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Dealing With Shareholders’ Losses on Loans to Their Companies

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Mar 20th 2018
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I often receive queries from shareholder-employees of closely held companies who loan their own money or act as guarantors for loans to the corporations. They seek advice on the tax consequences of their loans.

I caution them that they should be aware that when those kinds of loans go sour, as too often occurs, the tax rules on deductions of bad debts might turn out to be more bad news for them. Consequently, it’s prudent for them to know, in advance of deciding to take an ownership stake in their companies, how the Internal Revenue Service and the courts look at worthless loans.

Let’s say a shareholder-employee made the loan or guaranty as an employee in order to protect her job. In that case, the loss qualifies as a business bad debt. This entitles her to take an ordinary-loss write-off for the entire amount in the year that she incurs the loss.

Suppose, instead, that she made the loan in order to protect her investment as a stockholder. Then the loss that she incurs is usually deductible under the restrictive rules for nonbusiness bad debts. The law treats that kind of loss as a short-term capital loss. It might take years for her to deduct the entire amount.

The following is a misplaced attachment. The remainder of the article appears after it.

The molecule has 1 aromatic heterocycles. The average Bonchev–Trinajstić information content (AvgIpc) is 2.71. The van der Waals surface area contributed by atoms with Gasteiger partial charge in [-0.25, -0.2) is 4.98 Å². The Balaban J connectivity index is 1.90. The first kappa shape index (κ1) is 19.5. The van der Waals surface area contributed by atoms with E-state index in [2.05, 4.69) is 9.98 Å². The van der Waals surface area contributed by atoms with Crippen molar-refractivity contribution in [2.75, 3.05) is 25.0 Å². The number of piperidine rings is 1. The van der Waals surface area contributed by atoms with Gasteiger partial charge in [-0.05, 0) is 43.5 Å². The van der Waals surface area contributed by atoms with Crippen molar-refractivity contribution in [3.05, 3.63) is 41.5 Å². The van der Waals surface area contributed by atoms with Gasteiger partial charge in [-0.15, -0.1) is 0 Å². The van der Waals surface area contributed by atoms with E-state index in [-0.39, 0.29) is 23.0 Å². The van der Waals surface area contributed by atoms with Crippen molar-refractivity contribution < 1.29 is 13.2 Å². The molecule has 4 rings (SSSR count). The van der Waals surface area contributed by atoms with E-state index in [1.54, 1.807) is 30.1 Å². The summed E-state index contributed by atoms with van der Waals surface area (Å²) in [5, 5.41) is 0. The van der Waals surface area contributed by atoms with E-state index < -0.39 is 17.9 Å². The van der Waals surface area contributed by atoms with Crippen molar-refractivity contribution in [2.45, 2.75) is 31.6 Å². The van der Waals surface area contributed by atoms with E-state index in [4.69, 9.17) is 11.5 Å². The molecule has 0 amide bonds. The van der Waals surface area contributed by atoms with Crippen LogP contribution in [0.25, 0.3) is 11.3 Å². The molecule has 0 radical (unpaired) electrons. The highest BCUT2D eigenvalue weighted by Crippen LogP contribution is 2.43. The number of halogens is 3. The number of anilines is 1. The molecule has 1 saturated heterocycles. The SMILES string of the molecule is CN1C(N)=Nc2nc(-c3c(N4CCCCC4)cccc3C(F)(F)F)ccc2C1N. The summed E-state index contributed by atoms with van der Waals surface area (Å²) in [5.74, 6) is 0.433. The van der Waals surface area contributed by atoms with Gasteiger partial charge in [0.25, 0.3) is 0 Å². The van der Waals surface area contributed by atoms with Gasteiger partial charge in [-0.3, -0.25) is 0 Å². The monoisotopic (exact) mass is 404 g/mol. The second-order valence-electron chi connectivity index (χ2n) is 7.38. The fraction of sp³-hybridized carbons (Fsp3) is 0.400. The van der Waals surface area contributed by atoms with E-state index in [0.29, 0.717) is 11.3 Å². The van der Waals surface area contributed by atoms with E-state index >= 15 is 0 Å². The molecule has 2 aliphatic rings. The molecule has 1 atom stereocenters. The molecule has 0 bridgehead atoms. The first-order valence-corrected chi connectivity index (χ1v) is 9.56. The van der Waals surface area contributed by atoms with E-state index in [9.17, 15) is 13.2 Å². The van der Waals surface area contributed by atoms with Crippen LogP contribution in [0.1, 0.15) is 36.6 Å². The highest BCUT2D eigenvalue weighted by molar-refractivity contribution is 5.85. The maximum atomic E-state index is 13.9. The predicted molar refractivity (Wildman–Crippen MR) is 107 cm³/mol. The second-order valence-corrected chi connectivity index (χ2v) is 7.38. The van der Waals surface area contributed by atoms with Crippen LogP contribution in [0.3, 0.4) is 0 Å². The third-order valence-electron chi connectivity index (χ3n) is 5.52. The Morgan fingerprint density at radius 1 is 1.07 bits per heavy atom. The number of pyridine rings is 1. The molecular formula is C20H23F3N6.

For the year the loan proves to be uncollectible, the law allows her to use the loss to offset any capital gains and then use as much as $3,000 of the remaining loss as an offset again ordinary income from, for instance, her wages or other kinds of compensation.

What becomes of any unused loss? She then can carry forward the remaining loss and claim it in an identical way on her returns for subsequent years until she uses it up.

What happens if the transaction is reviewed by an understandably skeptical IRS and the agency disputes her characterization of the loss as a business bad debt deduction? Then the burden falls on her to persuade the IRS that her “dominant motive” for the loan wasn’t investment. Rather, she made it to safeguard her job.

That’s a formidable assignment for her or anyone else who’s the sole or majority shareholder. Unsurprisingly, dominant motive disputes often wind up being resolved by the Tax Court.

She ought not to be surprised if the Tax Court sides with the IRS and decides that the dominant motive is investment protection. Was there any substantial investment motive present? If that’s the case, then the court says the loss is capital.

Additional articles. A reminder for accountants who would welcome advice on how to alert clients to tactics that trim taxes for this year and even give a head start for next year: Delve into the archive of my articles (more than 250 and counting). 

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